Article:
Speaking of England and France. You even went to a steampunk convention over there, didn’t you? How do English and French steampunks or steampunk fans differ from the American variety?

While I did an event in London, and an event in Paris, I am afraid I didn’t make it to the Weekend at the Asylum in Lincoln.  Towards the end of planning the Europe Tour, an assignment in Paris came up, so I had to take those few extra days to make sure I had time to work on it.  I was sorry to miss it, as I had just met Jema Hewitt and Kit Cox who were going, and I would have loved to spend more time with them, as well as meet some of the U.K. Steampunk luminaries like John Naylor and Professor Elemental.

The differences between U.K., French and U. S. Steampunk are subtle. U.K. tends to be more Victorian-oriented because that’s where she reigned and that’s their direct history.  However, I think we over here in the states misunderstand U.K. Steampunk as nostalgists ignoring skeletons in the Empire closet, and I found that to not be true. At the Last Tuesday Society event, there was a lot of interest in multicultural Steampunk, and I think that dialogue is just waiting to burst through the gates there.  French Steampunk was very interesting because a lot of its participants are interested in CosPlay, but there aren’t really any venues for that. The fine folks of French Steampunk, like Morgan Guery and Franck Gouraud are trying to promote conventions around France, and I think that will contribute to a very strong and cohesive scene there. Also, just like U.K. Steampunk operates within their history, so do the French Steampunks.  Queen Victoria and the Empire is irrelevant, and while we had our Civil War, they were dealing with their own strife with the Paris Commune and the reign of Napeoleon III. It has led to a lot of beautiful and innovative art like Sam van Olffen, Futuravapeur and Anxiogene.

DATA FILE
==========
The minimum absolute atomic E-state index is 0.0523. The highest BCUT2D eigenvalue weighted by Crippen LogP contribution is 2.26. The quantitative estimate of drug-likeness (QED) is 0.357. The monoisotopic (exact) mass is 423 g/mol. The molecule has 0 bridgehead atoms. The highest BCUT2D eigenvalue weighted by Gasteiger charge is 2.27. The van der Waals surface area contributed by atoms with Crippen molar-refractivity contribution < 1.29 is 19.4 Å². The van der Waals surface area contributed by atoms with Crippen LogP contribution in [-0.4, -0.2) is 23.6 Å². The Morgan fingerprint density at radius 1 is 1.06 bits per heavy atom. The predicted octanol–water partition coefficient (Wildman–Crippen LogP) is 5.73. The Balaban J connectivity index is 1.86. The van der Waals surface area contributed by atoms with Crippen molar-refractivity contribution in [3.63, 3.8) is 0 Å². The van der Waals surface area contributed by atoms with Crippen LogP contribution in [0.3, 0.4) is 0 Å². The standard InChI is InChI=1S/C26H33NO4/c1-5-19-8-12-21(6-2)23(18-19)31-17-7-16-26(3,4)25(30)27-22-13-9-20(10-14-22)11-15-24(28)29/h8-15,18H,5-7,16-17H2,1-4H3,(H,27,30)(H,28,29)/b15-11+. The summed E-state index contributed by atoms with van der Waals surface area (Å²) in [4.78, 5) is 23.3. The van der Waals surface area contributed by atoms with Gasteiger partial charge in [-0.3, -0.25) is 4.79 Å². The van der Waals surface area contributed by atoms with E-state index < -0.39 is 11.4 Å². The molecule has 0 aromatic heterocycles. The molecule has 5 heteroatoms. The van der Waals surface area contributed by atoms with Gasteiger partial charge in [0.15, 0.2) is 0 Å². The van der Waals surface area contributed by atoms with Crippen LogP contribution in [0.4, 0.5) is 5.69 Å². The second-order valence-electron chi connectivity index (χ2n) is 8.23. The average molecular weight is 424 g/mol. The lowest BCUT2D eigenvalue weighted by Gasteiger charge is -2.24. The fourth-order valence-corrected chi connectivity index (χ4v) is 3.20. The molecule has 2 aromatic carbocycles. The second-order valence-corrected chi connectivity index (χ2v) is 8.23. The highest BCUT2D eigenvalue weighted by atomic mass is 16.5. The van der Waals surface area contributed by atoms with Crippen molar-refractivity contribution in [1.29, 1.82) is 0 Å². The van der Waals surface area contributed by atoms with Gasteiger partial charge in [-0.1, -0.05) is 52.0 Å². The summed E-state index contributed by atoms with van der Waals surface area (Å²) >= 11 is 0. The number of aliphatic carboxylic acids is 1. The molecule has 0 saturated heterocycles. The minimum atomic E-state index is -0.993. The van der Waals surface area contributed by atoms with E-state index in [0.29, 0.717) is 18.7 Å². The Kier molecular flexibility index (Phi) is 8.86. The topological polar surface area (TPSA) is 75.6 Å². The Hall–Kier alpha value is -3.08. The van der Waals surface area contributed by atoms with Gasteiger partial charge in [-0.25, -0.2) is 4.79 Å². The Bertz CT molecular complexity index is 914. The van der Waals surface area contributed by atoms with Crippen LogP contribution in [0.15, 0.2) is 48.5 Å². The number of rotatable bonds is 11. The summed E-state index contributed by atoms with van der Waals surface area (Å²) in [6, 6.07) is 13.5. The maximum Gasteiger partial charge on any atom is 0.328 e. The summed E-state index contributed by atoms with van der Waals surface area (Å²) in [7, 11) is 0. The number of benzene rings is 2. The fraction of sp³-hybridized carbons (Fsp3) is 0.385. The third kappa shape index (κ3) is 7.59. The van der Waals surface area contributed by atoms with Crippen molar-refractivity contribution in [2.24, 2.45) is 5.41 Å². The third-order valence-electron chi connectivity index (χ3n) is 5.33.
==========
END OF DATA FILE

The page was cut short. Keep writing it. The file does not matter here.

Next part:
The “Sultan’s Elephant” at The Machines of the Isle of Nantes exhibit, Nantes, France. Photographed in 2009 by Yann Langeard - Le Chatrou Electrique.